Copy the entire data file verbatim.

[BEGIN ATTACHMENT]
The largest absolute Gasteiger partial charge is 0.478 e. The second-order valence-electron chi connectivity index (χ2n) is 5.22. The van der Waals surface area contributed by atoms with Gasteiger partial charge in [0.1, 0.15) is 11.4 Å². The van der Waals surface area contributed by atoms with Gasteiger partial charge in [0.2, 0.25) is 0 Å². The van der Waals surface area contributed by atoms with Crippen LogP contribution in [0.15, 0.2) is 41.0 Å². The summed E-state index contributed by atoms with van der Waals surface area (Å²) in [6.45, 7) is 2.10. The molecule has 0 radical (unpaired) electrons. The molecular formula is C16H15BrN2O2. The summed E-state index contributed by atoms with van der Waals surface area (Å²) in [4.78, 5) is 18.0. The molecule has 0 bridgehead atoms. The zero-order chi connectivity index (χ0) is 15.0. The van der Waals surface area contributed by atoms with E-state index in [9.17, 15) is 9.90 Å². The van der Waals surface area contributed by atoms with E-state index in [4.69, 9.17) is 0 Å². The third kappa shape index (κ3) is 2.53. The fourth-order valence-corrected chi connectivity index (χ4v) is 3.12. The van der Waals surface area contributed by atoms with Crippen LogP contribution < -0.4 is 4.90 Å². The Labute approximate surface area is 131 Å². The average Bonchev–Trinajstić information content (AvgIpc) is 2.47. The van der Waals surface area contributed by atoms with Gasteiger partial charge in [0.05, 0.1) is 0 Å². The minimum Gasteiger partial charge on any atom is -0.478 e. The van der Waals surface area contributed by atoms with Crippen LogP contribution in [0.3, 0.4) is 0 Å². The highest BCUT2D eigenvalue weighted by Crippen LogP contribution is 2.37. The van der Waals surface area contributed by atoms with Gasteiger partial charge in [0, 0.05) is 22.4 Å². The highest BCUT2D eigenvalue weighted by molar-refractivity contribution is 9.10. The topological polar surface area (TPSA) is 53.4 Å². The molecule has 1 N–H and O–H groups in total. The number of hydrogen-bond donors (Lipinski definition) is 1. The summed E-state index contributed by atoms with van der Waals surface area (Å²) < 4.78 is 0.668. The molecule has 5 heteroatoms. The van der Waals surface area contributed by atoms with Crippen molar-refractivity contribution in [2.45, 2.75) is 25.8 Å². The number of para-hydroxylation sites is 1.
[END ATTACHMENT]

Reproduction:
The largest absolute Gasteiger partial charge is 0.478 e. The second-order valence-electron chi connectivity index (χ2n) is 5.22. The van der Waals surface area contributed by atoms with Gasteiger partial charge in [0.1, 0.15) is 11.4 Å². The van der Waals surface area contributed by atoms with Gasteiger partial charge in [0.2, 0.25) is 0 Å². The van der Waals surface area contributed by atoms with Crippen LogP contribution in [0.15, 0.2) is 41.0 Å². The summed E-state index contributed by atoms with van der Waals surface area (Å²) in [6.45, 7) is 2.10. The molecule has 0 radical (unpaired) electrons. The molecular formula is C16H15BrN2O2. The summed E-state index contributed by atoms with van der Waals surface area (Å²) in [4.78, 5) is 18.0. The molecule has 0 bridgehead atoms. The zero-order chi connectivity index (χ0) is 15.0. The van der Waals surface area contributed by atoms with E-state index in [9.17, 15) is 9.90 Å². The van der Waals surface area contributed by atoms with E-state index in [4.69, 9.17) is 0 Å². The third kappa shape index (κ3) is 2.53. The fourth-order valence-corrected chi connectivity index (χ4v) is 3.12. The van der Waals surface area contributed by atoms with Crippen LogP contribution < -0.4 is 4.90 Å². The Labute approximate surface area is 131 Å². The average Bonchev–Trinajstić information content (AvgIpc) is 2.47. The van der Waals surface area contributed by atoms with Gasteiger partial charge in [0.05, 0.1) is 0 Å². The minimum Gasteiger partial charge on any atom is -0.478 e. The van der Waals surface area contributed by atoms with Crippen LogP contribution in [0.3, 0.4) is 0 Å². The highest BCUT2D eigenvalue weighted by Crippen LogP contribution is 2.37. The van der Waals surface area contributed by atoms with Gasteiger partial charge in [0, 0.05) is 22.4 Å². The highest BCUT2D eigenvalue weighted by molar-refractivity contribution is 9.10. The topological polar surface area (TPSA) is 53.4 Å². The molecule has 1 N–H and O–H groups in total. The number of hydrogen-bond donors (Lipinski definition) is 1. The summed E-state index contributed by atoms with van der Waals surface area (Å²) < 4.78 is 0.668. The molecule has 5 heteroatoms. The van der Waals surface area contributed by atoms with Crippen molar-refractivity contribution in [2.45, 2.75) is 25.8 Å². The number of para-hydroxylation sites is 1.